- Keywords: alphazero, reinforcement learning, two-player games, heuristic search, deep neural networks
- TL;DR: An empirical study of three-head architecture for AlphaZero learning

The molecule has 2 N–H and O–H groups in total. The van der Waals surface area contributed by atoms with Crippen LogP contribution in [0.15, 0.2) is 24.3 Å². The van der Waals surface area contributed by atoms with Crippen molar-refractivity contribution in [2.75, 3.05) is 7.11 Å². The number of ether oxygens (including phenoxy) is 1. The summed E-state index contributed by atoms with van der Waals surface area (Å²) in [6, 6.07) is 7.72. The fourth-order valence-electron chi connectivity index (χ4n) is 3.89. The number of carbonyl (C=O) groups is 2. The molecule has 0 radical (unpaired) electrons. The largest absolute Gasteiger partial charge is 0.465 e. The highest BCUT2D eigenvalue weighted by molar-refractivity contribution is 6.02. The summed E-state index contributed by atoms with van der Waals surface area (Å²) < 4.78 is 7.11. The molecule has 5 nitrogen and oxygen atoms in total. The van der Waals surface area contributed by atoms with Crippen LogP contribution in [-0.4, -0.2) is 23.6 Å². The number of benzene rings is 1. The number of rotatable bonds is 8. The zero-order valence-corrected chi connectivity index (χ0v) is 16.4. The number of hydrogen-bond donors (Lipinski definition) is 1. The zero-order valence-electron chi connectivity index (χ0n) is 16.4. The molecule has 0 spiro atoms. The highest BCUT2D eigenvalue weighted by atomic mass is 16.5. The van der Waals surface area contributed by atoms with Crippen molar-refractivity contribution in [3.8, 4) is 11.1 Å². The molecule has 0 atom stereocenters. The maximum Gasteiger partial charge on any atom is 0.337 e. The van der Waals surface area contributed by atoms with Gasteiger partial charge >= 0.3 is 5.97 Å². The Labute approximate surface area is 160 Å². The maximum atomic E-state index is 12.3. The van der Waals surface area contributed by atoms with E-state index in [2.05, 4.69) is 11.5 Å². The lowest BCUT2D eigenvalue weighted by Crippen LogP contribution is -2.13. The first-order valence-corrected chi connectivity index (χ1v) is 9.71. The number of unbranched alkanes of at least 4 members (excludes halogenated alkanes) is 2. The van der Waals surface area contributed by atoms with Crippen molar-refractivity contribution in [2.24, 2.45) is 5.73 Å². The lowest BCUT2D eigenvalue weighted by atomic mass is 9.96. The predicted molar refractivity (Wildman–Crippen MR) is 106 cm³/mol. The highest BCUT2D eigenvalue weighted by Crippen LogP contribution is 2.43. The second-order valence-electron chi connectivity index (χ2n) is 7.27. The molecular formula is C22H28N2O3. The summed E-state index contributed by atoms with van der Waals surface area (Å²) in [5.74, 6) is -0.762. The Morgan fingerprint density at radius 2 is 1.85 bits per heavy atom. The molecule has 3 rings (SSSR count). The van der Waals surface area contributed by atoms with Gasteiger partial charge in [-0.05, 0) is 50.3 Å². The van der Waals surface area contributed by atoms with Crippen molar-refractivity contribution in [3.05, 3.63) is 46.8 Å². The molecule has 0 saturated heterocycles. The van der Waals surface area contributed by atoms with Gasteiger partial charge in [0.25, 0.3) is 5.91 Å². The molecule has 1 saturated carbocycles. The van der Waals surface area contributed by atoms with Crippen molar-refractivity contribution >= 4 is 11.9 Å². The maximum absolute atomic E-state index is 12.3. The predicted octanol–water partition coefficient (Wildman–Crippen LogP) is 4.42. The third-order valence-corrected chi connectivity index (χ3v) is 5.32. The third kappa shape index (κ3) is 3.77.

- Abstract: The search-based reinforcement learning algorithm AlphaZero has been used as a general method for mastering two-player games Go, chess and Shogi. One crucial ingredient in AlphaZero (and its predecessor AlphaGo Zero) is the two-head network architecture that outputs two estimates --- policy and value --- for one input game state. The merit of such an architecture is that letting policy and value learning share the same representation substantially improved generalization of the neural net. A three-head network architecture has been recently proposed that can learn a third action-value head on a fixed dataset the same as for two-head net. Also, using the action-value head in Monte Carlo tree search (MCTS) improved the search efficiency. However, effectiveness of the three-head network has not been investigated in an AlphaZero style learning paradigm. In this paper, using the game of Hex as a test domain, we conduct an empirical study of the three-head network architecture in AlpahZero learning. We show that the architecture is also advantageous at the zero-style iterative learning. Specifically, we find that three-head network can induce the following benefits: (1) learning can become faster as search takes advantage of the additional action-value head; (2) better prediction results than two-head architecture can be achieved when using additional action-value learning as an auxiliary task.
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